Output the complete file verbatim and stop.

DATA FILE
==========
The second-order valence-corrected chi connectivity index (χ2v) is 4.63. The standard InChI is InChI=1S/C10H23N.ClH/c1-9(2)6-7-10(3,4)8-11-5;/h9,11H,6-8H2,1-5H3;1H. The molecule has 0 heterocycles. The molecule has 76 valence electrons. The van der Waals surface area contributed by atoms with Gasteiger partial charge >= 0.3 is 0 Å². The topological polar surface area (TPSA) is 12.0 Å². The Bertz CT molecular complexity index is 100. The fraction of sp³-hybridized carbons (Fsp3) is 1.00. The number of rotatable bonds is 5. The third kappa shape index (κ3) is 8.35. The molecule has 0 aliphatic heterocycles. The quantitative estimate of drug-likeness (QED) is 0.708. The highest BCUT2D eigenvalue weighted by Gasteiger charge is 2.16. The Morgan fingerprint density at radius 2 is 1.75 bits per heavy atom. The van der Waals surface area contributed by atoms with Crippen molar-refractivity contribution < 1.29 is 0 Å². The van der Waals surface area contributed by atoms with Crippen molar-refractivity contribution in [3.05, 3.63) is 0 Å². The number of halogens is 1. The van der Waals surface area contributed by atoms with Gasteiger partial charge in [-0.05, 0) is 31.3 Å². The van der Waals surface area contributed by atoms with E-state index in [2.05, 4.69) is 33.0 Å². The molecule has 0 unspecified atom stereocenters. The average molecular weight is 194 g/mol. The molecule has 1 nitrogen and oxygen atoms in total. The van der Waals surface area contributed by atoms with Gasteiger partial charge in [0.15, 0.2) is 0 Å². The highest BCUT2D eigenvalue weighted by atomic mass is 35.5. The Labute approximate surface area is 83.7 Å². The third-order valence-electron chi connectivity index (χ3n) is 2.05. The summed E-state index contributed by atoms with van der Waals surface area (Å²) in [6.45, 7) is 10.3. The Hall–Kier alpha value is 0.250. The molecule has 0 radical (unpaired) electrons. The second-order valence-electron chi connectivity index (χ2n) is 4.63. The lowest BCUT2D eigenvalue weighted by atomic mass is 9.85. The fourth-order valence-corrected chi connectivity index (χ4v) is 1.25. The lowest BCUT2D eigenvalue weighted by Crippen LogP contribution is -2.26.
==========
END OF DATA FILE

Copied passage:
The second-order valence-corrected chi connectivity index (χ2v) is 4.63. The standard InChI is InChI=1S/C10H23N.ClH/c1-9(2)6-7-10(3,4)8-11-5;/h9,11H,6-8H2,1-5H3;1H. The molecule has 0 heterocycles. The molecule has 76 valence electrons. The van der Waals surface area contributed by atoms with Gasteiger partial charge >= 0.3 is 0 Å². The topological polar surface area (TPSA) is 12.0 Å². The Bertz CT molecular complexity index is 100. The fraction of sp³-hybridized carbons (Fsp3) is 1.00. The number of rotatable bonds is 5. The third kappa shape index (κ3) is 8.35. The molecule has 0 aliphatic heterocycles. The quantitative estimate of drug-likeness (QED) is 0.708. The highest BCUT2D eigenvalue weighted by Gasteiger charge is 2.16. The Morgan fingerprint density at radius 2 is 1.75 bits per heavy atom. The van der Waals surface area contributed by atoms with Crippen molar-refractivity contribution < 1.29 is 0 Å². The van der Waals surface area contributed by atoms with Crippen molar-refractivity contribution in [3.05, 3.63) is 0 Å². The number of halogens is 1. The van der Waals surface area contributed by atoms with Gasteiger partial charge in [-0.05, 0) is 31.3 Å². The van der Waals surface area contributed by atoms with E-state index in [2.05, 4.69) is 33.0 Å². The molecule has 0 unspecified atom stereocenters. The average molecular weight is 194 g/mol. The molecule has 1 nitrogen and oxygen atoms in total. The van der Waals surface area contributed by atoms with Gasteiger partial charge in [0.15, 0.2) is 0 Å². The highest BCUT2D eigenvalue weighted by atomic mass is 35.5. The Labute approximate surface area is 83.7 Å². The third-order valence-electron chi connectivity index (χ3n) is 2.05. The summed E-state index contributed by atoms with van der Waals surface area (Å²) in [6.45, 7) is 10.3. The Hall–Kier alpha value is 0.250. The molecule has 0 radical (unpaired) electrons. The second-order valence-electron chi connectivity index (χ2n) is 4.63. The lowest BCUT2D eigenvalue weighted by atomic mass is 9.85. The fourth-order valence-corrected chi connectivity index (χ4v) is 1.25. The lowest BCUT2D eigenvalue weighted by Crippen LogP contribution is -2.26.